Kenya fertiliser scandal newest threat to Ruto’s food agenda

Saturday April 13 2024

Members of the public collecting subsidised fertilisers for topdressing and planting at the Kakamega National Cereals and Produce Board in Western Kenya on April 9, 2024. PHOTO | ISAAC WALE | NMG


A substandard fertiliser scandal involving Kenyan officials and companies contracted by the government to supply subsidised farm input for the current planting season is threatening to wreck President William Ruto’s plan to improve the country’s food security.

Tests by Kenya’s standards body found the fertiliser supplied by at least two of the companies, and some of which has been distributed to farmers across the country, was substandard.

Some Kenya Bureau of Standards (Kebs) officials have been suspended for having issued quality marks to the firms at the centre of the substandard fertiliser scandal.

The matter is currently under investigation by Parliament and the Directorate of Criminal Investigations (DCI).

Read: Leaders blame food insecurity on bad policies

The current probe targeting the standards body mirrors the one in 2018 when its then managing director and nine other officials were arrested and charged with attempted murder for allowing imports of substandard fertiliser containing mercury.


Fertiliser subsidy programmes in Kenya have a history of being targeted by procurement and regulatory fraud due to the billions of shillings put in by the government.

The latest programme, first implemented during the short rains in September 2022, had an initial outlay of Ksh3.5 billion ($23 million at then exchange rates).

President Ruto, whose administration has faced accusations of rising corruption, on Monday warned those involved in the fraud would be prosecuted and demanded that the suppliers compensate farmers who had bought the substandard fertiliser.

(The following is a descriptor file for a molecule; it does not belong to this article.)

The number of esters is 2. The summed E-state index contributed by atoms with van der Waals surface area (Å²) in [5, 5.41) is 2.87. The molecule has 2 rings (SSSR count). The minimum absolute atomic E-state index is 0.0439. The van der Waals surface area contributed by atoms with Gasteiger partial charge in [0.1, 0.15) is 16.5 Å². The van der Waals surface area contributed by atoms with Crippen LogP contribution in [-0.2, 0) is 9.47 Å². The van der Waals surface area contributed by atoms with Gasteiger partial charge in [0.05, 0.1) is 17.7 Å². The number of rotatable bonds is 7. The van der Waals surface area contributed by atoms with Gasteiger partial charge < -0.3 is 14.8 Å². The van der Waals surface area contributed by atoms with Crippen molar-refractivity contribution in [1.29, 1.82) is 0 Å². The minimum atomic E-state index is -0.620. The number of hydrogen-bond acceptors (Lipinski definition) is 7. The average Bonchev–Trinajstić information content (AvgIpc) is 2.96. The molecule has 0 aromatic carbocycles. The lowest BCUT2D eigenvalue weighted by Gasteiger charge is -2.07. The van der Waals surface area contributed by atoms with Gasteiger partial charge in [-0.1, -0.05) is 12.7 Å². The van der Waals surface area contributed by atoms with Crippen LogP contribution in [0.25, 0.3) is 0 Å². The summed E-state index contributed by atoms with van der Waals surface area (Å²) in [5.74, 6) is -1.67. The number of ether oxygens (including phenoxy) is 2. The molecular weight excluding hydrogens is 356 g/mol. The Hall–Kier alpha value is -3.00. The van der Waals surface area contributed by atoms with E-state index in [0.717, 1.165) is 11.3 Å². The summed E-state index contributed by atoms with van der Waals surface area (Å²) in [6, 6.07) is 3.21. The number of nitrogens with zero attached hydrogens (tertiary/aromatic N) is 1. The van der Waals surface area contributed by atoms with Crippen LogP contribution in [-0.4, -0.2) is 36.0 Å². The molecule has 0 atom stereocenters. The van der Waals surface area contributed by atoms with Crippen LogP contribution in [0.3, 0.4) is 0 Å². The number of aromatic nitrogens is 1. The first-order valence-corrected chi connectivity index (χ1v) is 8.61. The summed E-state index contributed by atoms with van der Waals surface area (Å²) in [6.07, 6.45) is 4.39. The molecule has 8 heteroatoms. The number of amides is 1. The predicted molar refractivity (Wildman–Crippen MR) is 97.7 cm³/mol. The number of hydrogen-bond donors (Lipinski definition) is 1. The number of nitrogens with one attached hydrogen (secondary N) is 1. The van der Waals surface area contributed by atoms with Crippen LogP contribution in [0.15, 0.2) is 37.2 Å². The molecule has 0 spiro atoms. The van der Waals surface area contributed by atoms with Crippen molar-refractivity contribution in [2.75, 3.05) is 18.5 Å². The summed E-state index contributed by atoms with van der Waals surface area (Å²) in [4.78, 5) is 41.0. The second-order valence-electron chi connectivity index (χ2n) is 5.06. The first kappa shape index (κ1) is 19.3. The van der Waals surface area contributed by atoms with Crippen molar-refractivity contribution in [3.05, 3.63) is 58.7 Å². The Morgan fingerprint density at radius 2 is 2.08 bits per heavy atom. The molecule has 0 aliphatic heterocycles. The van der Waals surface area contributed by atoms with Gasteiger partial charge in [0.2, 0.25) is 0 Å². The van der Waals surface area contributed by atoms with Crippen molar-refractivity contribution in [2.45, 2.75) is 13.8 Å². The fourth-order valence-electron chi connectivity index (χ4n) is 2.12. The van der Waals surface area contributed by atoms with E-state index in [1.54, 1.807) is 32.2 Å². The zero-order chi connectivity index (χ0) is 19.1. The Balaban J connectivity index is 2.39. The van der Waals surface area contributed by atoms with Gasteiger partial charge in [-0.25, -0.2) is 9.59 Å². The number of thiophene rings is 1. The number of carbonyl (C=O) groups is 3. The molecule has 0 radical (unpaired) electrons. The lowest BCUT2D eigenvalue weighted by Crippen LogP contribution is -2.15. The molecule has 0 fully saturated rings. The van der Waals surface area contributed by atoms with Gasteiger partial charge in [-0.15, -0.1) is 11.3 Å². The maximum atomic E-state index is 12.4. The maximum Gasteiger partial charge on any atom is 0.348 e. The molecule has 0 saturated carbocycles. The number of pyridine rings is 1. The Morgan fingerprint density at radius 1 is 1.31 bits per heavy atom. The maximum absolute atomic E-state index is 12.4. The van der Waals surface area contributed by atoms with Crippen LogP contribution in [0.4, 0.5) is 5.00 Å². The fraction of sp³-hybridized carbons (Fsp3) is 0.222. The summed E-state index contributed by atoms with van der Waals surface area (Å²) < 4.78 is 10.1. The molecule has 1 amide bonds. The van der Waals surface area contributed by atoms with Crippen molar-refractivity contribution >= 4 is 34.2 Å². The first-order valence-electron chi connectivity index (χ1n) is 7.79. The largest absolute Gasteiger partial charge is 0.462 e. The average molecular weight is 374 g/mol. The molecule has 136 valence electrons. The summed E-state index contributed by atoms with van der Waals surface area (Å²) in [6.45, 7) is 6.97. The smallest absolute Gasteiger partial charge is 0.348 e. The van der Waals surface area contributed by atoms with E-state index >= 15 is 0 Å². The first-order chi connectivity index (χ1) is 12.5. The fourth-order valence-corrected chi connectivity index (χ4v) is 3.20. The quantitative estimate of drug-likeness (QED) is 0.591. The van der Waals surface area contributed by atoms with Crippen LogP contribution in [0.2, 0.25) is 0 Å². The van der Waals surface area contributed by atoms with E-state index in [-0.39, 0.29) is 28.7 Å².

The president, who took office in September 2022 amid a biting food crisis associated with the country’s worst drought in 40 years and global supply chain disruptions from the Russia’s invasion of Ukraine, has prioritised policies to boost agricultural production to wean the country off food imports.

Kenya’s food import bill jumped by 41.25 percent during his first full year in office, exceeding expenditure on machinery and other capital goods, driven by a waiver on import duties to ease a food shortage and stabilise food prices.

Read: Woes of budget watchdog shine light on Ruto regime’s graft war

In its first major policy decisions on agriculture, the Ruto Cabinet approved the distribution of subsidised fertiliser to farmers and lifted 10-year ban on the cultivation and importation of genetically modified (GM) crops.

The order on GM crops has been challenged in court while there have been some green shoots from the implementation of the fertiliser subsidy.

The production of the country’s staple crop, maize was, for example, projected to increase from 34.3 million bags in 2022 to 47.8 million bags in 2023, according to the Ministry of Agriculture.

An analysis by experts at the International Food Policy Research Institute showed that agricultural commodity prices, including maize, remained high in the country during that period, suggesting that the impact of the fertiliser subsidy was offset by an increase in tax rates and the depreciation of the Kenyan shilling against the US dollar.

The retail price of white maize increased by 43.9 percent between 2021-2022 and 2023.

An even bigger threat to President Ruto’s food agenda lurks in the latest reports of a fake fertiliser scandal that has sent farmers into a panic in the middle of another crucial planting season, coinciding with the current long rains.